The owner of a small North Texas business has been devastated by a secret DEA drug war operation that left one of his employees dead and half his business shot up beyond repair.
Craig Patty owns a small business that hauls sand using two trucks. Without his knowledge, the Drug Enforcement Administration employed one of his drivers, Lawrence Chapa, to work undercover, hauling loads of marijuana from the southern border. On one such haul, with more than a dozen law enforcement officers observing the truck, four men attempted to hijack the weed-loaded truck, shooting the driver Chapa eight times, killing him immediately. In the confusion of the attack, a Houston police officer shot a Harris County sheriff’s deputy as well.
The truck itself was sprayed with bullets to the point of becoming inoperable, but when Patty submitted the damages to his insurance company, he was informed that since the truck was used in a law-enforcement activity, they would not cover the damages. Patty was also out the service of that truck in his business, which nearly bankrupted him. Patty also had to pay to have a special team to clean the blood out of the cab of the truck.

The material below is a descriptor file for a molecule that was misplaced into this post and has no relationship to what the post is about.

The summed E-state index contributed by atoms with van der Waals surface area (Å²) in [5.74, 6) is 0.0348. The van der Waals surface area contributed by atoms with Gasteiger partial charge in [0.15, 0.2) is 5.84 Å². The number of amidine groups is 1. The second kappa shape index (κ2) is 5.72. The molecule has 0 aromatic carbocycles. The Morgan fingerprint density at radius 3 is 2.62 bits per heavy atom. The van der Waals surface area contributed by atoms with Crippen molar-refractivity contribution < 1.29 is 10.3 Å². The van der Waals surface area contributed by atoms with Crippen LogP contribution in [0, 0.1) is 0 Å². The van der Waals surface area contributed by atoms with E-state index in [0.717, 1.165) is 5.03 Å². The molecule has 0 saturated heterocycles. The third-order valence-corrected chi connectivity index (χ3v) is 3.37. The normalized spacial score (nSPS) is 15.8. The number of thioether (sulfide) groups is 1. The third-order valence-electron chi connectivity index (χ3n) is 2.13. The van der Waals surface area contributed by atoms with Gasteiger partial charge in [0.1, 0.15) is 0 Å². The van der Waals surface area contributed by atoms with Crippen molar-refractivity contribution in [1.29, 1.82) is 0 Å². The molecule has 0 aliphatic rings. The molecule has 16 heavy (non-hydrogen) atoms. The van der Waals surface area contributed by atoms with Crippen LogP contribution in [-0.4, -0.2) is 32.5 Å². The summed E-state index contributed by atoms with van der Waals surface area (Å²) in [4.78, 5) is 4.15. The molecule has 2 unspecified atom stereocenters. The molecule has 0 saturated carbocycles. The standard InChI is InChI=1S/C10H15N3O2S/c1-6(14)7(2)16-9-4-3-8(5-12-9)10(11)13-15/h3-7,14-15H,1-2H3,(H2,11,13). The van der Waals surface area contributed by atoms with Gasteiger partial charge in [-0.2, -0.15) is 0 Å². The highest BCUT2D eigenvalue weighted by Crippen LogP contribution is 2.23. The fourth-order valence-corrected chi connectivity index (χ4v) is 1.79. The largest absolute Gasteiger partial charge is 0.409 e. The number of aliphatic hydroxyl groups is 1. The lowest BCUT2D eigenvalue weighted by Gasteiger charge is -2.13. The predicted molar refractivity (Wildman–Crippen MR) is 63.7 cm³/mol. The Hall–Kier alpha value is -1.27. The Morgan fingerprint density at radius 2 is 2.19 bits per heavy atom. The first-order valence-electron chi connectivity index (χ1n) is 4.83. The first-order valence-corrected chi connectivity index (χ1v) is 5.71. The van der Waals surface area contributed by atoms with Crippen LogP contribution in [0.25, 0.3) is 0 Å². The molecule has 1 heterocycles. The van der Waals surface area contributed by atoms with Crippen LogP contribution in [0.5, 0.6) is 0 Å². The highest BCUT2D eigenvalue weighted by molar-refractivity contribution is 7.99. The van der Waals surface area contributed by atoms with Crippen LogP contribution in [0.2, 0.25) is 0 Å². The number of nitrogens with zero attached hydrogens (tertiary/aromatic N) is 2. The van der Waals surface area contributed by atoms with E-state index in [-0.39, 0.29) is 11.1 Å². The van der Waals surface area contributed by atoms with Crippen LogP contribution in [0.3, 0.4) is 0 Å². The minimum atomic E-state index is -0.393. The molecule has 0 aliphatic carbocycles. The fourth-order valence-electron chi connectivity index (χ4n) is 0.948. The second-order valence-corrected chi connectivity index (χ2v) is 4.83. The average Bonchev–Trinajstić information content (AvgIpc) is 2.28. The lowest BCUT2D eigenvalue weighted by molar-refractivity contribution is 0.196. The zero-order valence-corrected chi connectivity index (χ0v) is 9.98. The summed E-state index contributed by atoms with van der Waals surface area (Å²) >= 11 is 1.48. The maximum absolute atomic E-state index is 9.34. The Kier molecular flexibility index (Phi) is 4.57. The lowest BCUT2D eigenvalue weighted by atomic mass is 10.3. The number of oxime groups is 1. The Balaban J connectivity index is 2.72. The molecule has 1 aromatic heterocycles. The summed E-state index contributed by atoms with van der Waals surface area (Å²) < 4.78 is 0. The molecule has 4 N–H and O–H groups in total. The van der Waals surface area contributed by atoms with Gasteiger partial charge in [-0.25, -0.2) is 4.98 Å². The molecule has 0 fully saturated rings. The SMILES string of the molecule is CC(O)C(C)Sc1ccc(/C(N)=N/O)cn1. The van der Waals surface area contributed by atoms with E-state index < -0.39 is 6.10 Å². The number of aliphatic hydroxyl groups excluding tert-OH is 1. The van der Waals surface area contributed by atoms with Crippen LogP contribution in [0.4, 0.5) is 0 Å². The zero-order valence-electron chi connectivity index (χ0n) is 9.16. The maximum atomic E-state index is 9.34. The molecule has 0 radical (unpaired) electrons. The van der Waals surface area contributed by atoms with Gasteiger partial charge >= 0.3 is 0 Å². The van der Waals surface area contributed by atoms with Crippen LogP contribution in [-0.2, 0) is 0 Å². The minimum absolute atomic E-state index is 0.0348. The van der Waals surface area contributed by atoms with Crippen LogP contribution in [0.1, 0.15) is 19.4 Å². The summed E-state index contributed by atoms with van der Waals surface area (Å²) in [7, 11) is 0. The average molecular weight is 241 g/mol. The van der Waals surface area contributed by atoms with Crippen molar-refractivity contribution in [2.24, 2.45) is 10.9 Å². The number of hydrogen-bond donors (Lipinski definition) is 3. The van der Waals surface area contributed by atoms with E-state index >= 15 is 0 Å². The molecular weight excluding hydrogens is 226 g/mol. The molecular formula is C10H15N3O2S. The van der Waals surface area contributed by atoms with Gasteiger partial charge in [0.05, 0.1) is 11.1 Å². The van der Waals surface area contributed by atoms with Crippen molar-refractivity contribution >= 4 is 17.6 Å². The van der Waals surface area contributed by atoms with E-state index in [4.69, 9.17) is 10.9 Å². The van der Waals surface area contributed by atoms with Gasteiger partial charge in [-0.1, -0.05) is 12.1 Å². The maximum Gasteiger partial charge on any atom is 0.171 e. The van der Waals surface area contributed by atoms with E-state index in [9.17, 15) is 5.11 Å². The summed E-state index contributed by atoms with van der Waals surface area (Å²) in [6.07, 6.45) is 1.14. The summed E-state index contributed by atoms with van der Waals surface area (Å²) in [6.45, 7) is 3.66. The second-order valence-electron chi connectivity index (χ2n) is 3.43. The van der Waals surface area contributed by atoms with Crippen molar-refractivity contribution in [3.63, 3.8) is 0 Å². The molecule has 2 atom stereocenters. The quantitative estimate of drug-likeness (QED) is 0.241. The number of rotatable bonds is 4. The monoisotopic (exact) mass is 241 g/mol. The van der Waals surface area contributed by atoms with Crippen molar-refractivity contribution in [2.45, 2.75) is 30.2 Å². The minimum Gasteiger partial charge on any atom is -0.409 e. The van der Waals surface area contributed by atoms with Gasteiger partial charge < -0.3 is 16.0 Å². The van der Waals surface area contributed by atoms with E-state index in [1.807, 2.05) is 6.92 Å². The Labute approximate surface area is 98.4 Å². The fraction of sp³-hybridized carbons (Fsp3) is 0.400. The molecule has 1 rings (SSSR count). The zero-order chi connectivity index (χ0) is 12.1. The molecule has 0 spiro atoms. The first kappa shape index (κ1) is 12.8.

With no apologies or money coming from the DEA, Patty has filed papers in court, demanding the DEA reimburse him over $133,000 in lost wages and repairs, and another $1.3 million for damages to himself and his family. Since the murder, they have lived in fear of retaliation from the cartels over the hijacking gone bad.
So, the next time you think the drug war doesn’t affect you because you don’t do drugs, remember Craig Patty, who didn’t do drugs and had no idea his employee was working undercover for the DEA.